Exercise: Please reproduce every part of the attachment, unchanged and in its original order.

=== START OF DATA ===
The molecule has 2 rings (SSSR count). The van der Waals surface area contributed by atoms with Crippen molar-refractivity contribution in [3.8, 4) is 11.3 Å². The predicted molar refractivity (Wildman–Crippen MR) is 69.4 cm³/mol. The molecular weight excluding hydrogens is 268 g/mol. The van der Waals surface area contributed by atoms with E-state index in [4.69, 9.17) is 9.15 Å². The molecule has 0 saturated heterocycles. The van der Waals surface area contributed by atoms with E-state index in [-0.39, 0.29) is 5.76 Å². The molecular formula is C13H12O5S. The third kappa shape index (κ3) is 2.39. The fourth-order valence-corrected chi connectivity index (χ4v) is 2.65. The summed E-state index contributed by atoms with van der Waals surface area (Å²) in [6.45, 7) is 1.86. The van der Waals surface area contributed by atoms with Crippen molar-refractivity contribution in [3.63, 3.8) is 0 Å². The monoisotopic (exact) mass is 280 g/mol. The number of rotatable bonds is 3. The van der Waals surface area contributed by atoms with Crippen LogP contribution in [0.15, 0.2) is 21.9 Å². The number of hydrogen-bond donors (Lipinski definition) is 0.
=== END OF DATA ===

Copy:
The molecule has 2 rings (SSSR count). The van der Waals surface area contributed by atoms with Crippen molar-refractivity contribution in [3.8, 4) is 11.3 Å². The predicted molar refractivity (Wildman–Crippen MR) is 69.4 cm³/mol. The molecular weight excluding hydrogens is 268 g/mol. The van der Waals surface area contributed by atoms with E-state index in [4.69, 9.17) is 9.15 Å². The molecule has 0 saturated heterocycles. The van der Waals surface area contributed by atoms with E-state index in [-0.39, 0.29) is 5.76 Å². The molecular formula is C13H12O5S. The third kappa shape index (κ3) is 2.39. The fourth-order valence-corrected chi connectivity index (χ4v) is 2.65. The summed E-state index contributed by atoms with van der Waals surface area (Å²) in [6.45, 7) is 1.86. The van der Waals surface area contributed by atoms with Crippen molar-refractivity contribution in [3.63, 3.8) is 0 Å². The monoisotopic (exact) mass is 280 g/mol. The number of rotatable bonds is 3. The van der Waals surface area contributed by atoms with Crippen LogP contribution in [0.15, 0.2) is 21.9 Å². The number of hydrogen-bond donors (Lipinski definition) is 0.